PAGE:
abstractNote = {The Advanced Electric Systems and Aerodynamics for Efficiency Improvements in Heavy Duty Trucks program (DE-FC26-04NT42189), commonly referred to as the AES program, focused on areas that will primarily benefit fuel economy and improve heat rejection while driving over the road. The AES program objectives were to: (1) Analyze, design, build, and test a cooling system that provided a minimum of 10 percent greater heat rejection in the same frontal area with no increase in parasitic fan load. (2) Realize fuel savings with advanced power management and acceleration assist by utilizing an integrated starter/generator (ISG) and energy storage devices. (3) Quantify the effect of aerodynamic drag due to the frontal shape mandated by the area required for the cooling system. The program effort consisted of modeling and designing components for optimum fuel efficiency, completing fabrication of necessary components, integrating these components into the chassis test bed, completing controls programming, and performance testing the system both on a chassis dynamometer and on the road. Emission control measures for heavy-duty engines have resulted in increased engine heat loads, thus introducing added parasitic engine cooling loads. Truck electrification, in the form of thermal management, offers technological solutions to mitigate or even neutralize the effects of this trend. Thermal control offers opportunities to avoid increases in cooling system frontal area and forestall reduced fuel economy brought about by additional aerodynamic vehicle drag. This project explored such thermal concepts by installing a 2007 engine that is compliant with current regulations and bears additional heat rejection associated with meeting these regulations. This newer engine replaced the 2002 engine from a previous project that generated less heat rejection. Advanced power management, utilizing a continuously optimized and controlled power flow between electric components, can offer additional fuel economy benefits to the heavy-duty trucking industry. Control software for power management brings added value to the power distribution and energy storage architecture on board a truck with electric accessories and an ISG. The research team has built upon a previous truck electrification project, formally, 'Parasitic Energy Loss Reduction and Enabling Technologies for Class 7/8 Trucks', DE-FC04-2000AL6701, where the fundamental concept of electrically-driven accessories replacing belt/gear-driven accessories was demonstrated on a Kenworth T2000 truck chassis. The electrical accessories, shown in Figure 1, were controlled to provide 'flow on demand' variable-speed operation and reduced parasitic engine loads for increased fuel economy. These accessories also provided solutions for main engine idle reduction in long haul trucks. The components and systems of the current project have been integrated into the same Kenworth T2000 truck platform. Reducing parasitic engine loading by decoupling accessory loads from the engine and driving them electrically has been a central concept of this project. Belt or gear-driven engine accessories, such as water pump, air conditioning compressor, or air compressor, are necessarily tied to the engine speed dictated by the current vehicle operating conditions. These conventional accessory pumps are sized to provide adequate flow or pressure at low idle or peak torque speeds, resulting in excess flow or pressure at cruising or rated speeds. The excess flow is diverted through a pressure-minimizing device such as a relief valve thereby expending energy to drive unnecessary and inefficient pump operation. This inefficiency causes an increased parasitic load to the engine, which leads to a loss of usable output power and decreased fuel economy. Controlling variable-speed electric motors to provide only the required flow or pressure of a particular accessory system can yield significant increases in fuel economy for a commercial vehicle. Motor loads at relatively high power levels (1-5 kW, or higher) can be efficiently provided current from high-efficiency generators or batteries with system voltages in the range of 250 to 360 volts DC (VDC). In the previous project, the electric accessories could be powered from one of three sources: an AC voltage source ('shore power'), an on-board diesel generator (auxiliary power unit), or an ISG located in the flywheel housing and driven by the main engine. The electric accessories and power sources, including the ISG, have remained in place for the current upgrade of the research platform vehicle. In this project, more emphasis has been placed on determining the best way to use the ISG to power the vehicle and accessories, thereby yielding additional value from existing hardware.},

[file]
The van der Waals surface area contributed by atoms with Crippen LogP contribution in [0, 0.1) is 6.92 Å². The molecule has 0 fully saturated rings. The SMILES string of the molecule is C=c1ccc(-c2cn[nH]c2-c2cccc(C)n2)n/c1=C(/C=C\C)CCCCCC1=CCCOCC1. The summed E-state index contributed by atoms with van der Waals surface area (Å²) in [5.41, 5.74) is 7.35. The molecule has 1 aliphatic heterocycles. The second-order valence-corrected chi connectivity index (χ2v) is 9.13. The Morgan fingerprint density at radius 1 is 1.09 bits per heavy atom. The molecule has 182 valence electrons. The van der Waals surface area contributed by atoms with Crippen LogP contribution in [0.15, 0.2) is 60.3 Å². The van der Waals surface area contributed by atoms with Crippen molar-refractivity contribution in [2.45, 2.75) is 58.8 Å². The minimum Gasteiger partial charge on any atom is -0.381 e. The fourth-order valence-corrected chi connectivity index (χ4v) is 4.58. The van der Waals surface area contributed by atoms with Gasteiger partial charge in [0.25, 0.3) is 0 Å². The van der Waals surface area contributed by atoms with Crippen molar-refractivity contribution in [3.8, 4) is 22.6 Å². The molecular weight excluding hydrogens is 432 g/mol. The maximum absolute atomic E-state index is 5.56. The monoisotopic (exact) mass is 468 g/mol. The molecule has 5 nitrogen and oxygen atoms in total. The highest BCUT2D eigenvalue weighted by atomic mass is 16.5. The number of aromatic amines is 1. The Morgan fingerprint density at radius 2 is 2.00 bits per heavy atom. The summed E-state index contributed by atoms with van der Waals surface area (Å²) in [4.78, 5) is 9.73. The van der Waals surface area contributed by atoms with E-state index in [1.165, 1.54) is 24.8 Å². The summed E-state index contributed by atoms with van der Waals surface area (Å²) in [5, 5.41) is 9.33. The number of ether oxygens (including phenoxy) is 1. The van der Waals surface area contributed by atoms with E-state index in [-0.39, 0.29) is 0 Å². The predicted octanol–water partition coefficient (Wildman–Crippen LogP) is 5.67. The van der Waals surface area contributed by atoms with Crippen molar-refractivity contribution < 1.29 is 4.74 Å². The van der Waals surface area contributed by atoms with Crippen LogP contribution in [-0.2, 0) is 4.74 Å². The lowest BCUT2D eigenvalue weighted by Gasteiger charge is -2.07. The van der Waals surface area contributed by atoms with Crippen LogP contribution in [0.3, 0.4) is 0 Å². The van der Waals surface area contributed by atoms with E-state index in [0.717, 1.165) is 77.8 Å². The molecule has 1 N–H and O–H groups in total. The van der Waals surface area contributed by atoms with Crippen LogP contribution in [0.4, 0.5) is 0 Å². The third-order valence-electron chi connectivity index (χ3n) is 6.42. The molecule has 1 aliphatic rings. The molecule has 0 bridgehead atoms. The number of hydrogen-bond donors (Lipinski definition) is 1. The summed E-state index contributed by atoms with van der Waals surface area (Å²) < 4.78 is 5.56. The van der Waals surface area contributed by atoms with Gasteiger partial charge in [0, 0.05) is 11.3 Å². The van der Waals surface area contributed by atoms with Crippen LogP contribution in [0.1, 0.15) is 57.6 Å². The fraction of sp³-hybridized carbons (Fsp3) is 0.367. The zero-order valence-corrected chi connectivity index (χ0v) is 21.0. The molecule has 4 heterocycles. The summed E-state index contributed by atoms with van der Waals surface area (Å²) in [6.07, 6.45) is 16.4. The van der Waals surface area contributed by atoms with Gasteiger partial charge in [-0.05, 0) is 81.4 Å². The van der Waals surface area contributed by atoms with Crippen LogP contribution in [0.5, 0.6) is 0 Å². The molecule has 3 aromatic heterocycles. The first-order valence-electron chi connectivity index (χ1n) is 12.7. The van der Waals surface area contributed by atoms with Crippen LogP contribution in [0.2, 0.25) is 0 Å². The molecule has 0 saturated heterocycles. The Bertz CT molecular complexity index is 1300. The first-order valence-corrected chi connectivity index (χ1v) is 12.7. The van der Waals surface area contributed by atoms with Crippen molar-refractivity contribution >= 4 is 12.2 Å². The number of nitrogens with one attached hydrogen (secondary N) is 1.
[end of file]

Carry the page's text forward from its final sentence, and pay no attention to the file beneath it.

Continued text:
doi = {10.2172/934589},
url = {https://www.osti.gov/biblio/934589}, journal = {},
number = ,
volume = ,
place = {United States},
year = {2007},
month = {10}
}